U.K. Inflation Rate Falls to 20-Month Low as Oil Prices Tumble
(Bloomberg) -- U.K. inflation eased to a 20-month low in November as a sharp fall in oil prices brought down the cost of filling up a vehicle.
Consumer-price growth slowed to 2.3 percent from 2.4 percent in October, as forecast in a Bloomberg survey. Core inflation slipped to 1.8 percent from 1.9 percent.
- Office for National Statistics says downward pressure came from the cost of auto fuel, which fell 1.1 percent compared with a 1.6 percent increase in November last year. Other drivers include food, computer games and admissions for live music.
- Upward pressures came from clothing prices, hotels and restaurants. Tobacco prices made the largest upward contribution, boosted by Budget tax increases.
- Inflation so far this quarter has undershot forecasts made by the Bank of England last month. The BOE had forecast a CPI rate of 2.5 percent for both October and November.
- Brexit crisis has seen traders pare bets on a rate rise next year, despite evidence of growing inflationary pressure in the labor market where households are enjoying the return of real wage growth.
- BOE is expected to keep its benchmark rate at 0.75 percent this week and traders are ruling out the possibility of a hike before Britain leaves the European Union on March 29.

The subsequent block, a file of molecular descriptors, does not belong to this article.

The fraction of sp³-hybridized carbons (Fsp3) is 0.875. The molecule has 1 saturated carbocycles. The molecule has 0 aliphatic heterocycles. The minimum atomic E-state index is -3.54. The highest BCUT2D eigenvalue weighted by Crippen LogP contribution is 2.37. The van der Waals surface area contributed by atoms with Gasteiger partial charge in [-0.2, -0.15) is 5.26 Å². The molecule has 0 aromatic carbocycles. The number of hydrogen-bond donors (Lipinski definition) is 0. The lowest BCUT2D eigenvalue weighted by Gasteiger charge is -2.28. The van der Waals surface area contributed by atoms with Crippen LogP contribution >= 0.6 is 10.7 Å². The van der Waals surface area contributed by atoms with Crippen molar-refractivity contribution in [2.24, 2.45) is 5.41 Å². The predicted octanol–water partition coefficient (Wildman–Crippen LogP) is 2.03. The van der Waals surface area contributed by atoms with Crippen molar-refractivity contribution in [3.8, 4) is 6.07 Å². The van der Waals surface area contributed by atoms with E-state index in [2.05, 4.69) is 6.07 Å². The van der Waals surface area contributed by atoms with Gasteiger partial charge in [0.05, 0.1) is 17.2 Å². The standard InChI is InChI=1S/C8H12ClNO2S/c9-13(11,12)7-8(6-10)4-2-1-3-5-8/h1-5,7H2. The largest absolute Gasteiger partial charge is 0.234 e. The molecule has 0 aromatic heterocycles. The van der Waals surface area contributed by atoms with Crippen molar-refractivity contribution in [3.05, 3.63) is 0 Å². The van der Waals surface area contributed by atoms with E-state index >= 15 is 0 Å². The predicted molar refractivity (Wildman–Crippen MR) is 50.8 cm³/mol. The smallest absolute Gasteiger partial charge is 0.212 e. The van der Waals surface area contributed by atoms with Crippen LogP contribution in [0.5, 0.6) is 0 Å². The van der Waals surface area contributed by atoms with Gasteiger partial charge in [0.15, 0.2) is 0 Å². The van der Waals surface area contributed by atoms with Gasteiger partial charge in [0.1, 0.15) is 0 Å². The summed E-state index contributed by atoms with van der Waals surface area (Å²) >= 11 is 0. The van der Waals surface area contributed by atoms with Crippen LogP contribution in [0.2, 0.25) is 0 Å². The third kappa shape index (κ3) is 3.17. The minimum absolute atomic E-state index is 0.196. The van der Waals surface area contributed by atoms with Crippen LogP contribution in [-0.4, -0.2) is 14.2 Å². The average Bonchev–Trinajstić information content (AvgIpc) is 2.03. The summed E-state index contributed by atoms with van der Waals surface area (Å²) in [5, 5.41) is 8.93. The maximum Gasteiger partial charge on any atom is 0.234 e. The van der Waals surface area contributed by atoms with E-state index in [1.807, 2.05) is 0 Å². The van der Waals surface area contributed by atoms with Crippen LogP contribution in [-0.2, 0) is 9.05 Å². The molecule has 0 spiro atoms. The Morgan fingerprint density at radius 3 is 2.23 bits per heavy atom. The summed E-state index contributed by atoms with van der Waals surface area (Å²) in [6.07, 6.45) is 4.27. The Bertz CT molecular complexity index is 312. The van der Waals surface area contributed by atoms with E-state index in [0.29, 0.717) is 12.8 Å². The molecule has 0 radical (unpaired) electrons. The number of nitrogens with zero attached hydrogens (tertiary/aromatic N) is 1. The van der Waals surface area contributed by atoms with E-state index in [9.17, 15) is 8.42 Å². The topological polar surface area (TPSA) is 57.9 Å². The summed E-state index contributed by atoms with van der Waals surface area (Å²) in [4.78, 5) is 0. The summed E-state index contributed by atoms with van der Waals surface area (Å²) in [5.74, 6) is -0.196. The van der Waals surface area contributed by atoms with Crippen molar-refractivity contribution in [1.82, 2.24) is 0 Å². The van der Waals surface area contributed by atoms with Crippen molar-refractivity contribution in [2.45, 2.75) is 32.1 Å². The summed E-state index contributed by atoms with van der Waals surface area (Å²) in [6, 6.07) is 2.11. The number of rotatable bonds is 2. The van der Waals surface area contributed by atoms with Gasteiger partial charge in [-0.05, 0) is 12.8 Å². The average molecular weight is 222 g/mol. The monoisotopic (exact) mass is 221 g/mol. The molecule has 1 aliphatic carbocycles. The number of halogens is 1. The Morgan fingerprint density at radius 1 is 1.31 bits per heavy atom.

|What Our Economists Say...|
|“A move below the central bank’s 2 percent target looks almost certain next year, if there’s a Brexit deal. Lower oil prices, stronger sterling and a slow recovery in domestic inflation could see the target breached as early as 1Q and remain below 2 percent for most of 2019. But it’s still unlikely to prevent the central bank from raising interest rates twice.”|
-- Dan Hanson, Bloomberg Economics
- Producer input prices fell 2.3 percent from October, driven down by a 11.8 percent drop in the price of crude oil. The decline saw the annual rate of increase drop to 5.6 percent from 10.3 percent.
- Output prices rose 0.2 percent, taking the year-on-year rate to 3.1 percent.
- Fears that Britain could crash out of the EU without a deal are taking a toll on the U.K. housing market, with annual house-price growth slowing to 2.7 percent in October, the lowest since July 2013. The worst-performing region was London, where prices fell 1.7 percent.
©2018 Bloomberg L.P.